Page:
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MEPS prepress abstract   -  DOI: https://doi.org/10.3354/meps13855

Trophic structure and resource utilization of the coastal fish community in the western Wadden Sea: evidence from stable isotope data analysis

Suzanne S. H. Poiesz*, Johannes IJ. Witte, Marcel T. J. van der Meer, Henk W. van der Veer, Karline E. R. Soetaert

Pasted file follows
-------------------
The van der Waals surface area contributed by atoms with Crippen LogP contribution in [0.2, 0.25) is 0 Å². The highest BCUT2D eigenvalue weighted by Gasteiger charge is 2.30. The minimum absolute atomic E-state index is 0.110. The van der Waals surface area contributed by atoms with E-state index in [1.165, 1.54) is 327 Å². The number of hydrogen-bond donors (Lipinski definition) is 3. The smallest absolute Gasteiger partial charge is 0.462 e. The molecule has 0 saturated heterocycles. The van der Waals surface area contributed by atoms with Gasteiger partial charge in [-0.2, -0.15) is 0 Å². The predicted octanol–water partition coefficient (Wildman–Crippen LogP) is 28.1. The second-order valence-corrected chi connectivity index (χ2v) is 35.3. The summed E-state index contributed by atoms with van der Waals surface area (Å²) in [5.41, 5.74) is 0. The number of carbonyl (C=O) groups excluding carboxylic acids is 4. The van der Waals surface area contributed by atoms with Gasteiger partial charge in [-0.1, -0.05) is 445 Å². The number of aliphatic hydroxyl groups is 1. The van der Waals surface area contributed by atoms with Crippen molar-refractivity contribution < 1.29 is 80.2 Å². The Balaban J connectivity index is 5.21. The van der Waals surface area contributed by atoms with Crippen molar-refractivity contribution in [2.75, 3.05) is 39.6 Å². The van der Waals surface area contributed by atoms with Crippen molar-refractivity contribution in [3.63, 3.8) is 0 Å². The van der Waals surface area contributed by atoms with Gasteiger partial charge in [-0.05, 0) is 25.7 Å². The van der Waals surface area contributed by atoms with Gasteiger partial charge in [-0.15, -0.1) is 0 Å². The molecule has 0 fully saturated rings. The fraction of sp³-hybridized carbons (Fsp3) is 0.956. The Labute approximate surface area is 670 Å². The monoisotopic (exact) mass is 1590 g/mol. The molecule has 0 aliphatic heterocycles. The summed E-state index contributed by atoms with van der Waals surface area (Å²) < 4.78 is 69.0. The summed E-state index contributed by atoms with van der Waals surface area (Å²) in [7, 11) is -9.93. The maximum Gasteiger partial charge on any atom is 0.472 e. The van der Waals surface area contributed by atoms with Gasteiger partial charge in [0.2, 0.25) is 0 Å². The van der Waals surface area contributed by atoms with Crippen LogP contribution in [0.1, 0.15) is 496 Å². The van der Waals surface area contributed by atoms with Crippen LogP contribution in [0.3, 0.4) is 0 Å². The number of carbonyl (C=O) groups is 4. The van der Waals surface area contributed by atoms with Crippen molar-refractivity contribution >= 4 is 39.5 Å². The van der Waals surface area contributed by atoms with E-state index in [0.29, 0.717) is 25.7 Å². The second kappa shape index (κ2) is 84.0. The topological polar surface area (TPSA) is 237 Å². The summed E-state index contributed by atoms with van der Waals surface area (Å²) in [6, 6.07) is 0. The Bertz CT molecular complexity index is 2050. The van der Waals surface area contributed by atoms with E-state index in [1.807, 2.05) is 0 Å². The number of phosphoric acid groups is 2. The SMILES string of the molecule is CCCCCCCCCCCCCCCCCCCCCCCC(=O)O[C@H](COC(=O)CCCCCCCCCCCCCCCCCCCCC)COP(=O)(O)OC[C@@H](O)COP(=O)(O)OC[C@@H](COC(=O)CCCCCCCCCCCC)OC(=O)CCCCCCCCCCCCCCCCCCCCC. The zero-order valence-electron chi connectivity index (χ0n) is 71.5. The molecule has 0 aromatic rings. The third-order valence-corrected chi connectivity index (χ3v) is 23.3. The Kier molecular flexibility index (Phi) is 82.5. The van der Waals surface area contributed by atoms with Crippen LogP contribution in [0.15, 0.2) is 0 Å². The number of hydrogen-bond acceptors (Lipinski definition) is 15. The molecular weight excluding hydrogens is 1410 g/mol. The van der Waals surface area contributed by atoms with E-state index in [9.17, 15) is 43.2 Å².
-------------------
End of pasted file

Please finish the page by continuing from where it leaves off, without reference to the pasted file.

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ABSTRACT: The trophic structure of the western Wadden Sea fish community was studied by means of stable isotope analysis (δ13C and δ15N) of 1658 samples from 57 fish species collected between 2012 and 2016. Stable isotope values differed between species but did not vary between years or between seasons, and only for some species with fish size. Stable isotope values were not different between immigrating (spring) and emigrating (autumn) fish suggesting a similar trophic niche of the various fish species in the coastal zone and inside the Wadden Sea. For the majority of the species, average δ13C values were within the range of -12‰ to -20.5‰, showing that both (marine) pelagic and benthic primary producers were at the base of the food web. Average δ15N values varied among species from 13‰ to 18‰, resulting in estimated trophic positions (TP) between 2.1 to 5.5 with the majority between 2.2 to 3.5. Thick-lipped grey mullet (Chelon labrosus), golden grey mullet (Chelon aurata), greater pipefish (Syngnathus acus) and pilchard (Sardina pilchardus) had the lowest trophic position (2.2 – 2.4). Among the common species (> 10 observations), highest TP values (3.4 – 3.5) were found for the twaite shad (Alosa fallax), smelt (Osmerus eperlanus), bull-rout (Myoxocephalus scorpius), bass (Dicentrarchus labrax) and cod (Gadus morhua). For all species, estimated trophic positions based on isotope values were lower than those based on stomach content composition (2.0 – 4.7), which could be explained by species-specific differences in trophic fractionation or by underestimation of the contribution of smaller prey species in the stomach content analysis. The trophic niche space of benthopelagic species was the smallest and overlapped with that of the pelagic and benthic species. In terms of use of the area, trophic niche space was smaller for juvenile marine migrant species (nursery-type species) and overlapped with that of the (near)-resident species and marine seasonal visitors. Potentially, trophic competition is highest for the functional group of benthopelagic species and the guild of juvenile marine migrant species (nursery-type species).